The Gateway Science Workshop (GSW) is a peer-led program designed to improve performance and retention of students in introductory STEM gateway courses. At its inception in 1997, GSW had 30 undergraduate participants and five student mentors. By 2013-2014, GSW had grown to 939 registrations and served 117 individual class sections within the Chemistry, Biology, Physics, and Mathematics Departments, as well as the McCormick School of Engineering. Initially funded through grants from the Mellon Foundation and the National Science Foundation, GSW is now funded through the Office of Provost.
Students taking courses linked to the GSW program sign up voluntarily for GSW. Participants meet weekly in small groups, led by a peer mentor who previously excelled in the course. In these sessions, students work together on tackling challenging, conceptual, course-related worksheet problems. Faculty or TAs write the worksheet problems and meet weekly with the peer leaders to ensure that leaders fully grasp the material and feel prepared to guide other students through it.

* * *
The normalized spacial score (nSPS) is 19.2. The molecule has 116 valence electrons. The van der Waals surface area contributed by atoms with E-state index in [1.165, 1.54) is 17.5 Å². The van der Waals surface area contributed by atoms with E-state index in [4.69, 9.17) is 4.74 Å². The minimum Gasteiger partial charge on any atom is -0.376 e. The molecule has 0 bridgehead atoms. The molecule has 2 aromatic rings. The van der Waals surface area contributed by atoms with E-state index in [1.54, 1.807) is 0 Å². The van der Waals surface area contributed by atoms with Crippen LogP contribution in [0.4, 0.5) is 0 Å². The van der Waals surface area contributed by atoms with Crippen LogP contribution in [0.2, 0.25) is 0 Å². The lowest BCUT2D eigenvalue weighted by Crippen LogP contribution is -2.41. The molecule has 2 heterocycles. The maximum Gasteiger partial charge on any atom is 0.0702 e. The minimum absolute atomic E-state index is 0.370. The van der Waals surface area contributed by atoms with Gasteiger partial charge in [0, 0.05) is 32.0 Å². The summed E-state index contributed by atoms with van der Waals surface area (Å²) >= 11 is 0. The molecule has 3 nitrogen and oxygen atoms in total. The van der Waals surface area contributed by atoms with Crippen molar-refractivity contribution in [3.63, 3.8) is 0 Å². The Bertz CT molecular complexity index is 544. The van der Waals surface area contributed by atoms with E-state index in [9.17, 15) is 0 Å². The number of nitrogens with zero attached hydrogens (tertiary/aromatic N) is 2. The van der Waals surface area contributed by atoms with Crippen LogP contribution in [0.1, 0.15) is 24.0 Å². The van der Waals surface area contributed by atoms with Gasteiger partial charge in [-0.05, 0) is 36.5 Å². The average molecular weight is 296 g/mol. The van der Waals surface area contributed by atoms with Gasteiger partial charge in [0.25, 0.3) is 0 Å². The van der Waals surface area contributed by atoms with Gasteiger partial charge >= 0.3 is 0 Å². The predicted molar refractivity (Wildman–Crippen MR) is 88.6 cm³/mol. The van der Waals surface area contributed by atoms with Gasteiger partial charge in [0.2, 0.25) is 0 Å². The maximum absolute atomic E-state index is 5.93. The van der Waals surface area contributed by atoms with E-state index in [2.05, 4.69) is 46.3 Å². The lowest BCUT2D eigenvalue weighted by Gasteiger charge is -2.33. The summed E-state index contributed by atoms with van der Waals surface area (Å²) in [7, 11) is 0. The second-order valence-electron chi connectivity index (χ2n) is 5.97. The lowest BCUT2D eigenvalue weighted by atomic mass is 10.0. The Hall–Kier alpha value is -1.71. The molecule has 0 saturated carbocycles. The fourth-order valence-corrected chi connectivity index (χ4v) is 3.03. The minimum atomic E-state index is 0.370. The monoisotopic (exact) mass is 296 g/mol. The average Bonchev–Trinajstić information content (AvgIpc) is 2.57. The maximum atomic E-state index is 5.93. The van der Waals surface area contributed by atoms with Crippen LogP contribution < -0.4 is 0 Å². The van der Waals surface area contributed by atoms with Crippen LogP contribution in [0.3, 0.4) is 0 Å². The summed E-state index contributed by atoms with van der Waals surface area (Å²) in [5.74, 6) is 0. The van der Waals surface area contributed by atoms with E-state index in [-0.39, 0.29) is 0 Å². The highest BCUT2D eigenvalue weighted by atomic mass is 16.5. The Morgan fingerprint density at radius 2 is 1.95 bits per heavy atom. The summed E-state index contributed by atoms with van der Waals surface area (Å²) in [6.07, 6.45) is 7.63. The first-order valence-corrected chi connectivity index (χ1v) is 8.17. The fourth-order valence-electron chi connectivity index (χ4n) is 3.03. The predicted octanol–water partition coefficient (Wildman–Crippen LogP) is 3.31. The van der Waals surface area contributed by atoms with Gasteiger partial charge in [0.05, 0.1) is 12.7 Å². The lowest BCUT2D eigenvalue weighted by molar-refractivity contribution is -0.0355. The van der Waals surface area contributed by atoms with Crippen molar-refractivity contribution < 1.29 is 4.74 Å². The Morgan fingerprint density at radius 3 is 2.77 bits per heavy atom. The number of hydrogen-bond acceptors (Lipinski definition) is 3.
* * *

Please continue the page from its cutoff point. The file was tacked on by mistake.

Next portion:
Evaluation of the program shows that GSW participants are more likely to complete the course sequence than non-participants, often with greater gains for underrepresented students. Over 10 years in biology, for example, minority-group participants (African American, Latino/a, and Native American) had three times greater odds of completing the three-quarter course sequence than their non-participant counterparts, and majority-group participants had 2.1 times greater odds of completing the sequence than their non-participant counterparts (adjusting for incoming differences in GPA). Additionally, participants often earned higher course grades than non-participants. For example, participants’ grades in biology were statically higher significantly higher than those of non-participants, even controlling for incoming differences in GPA.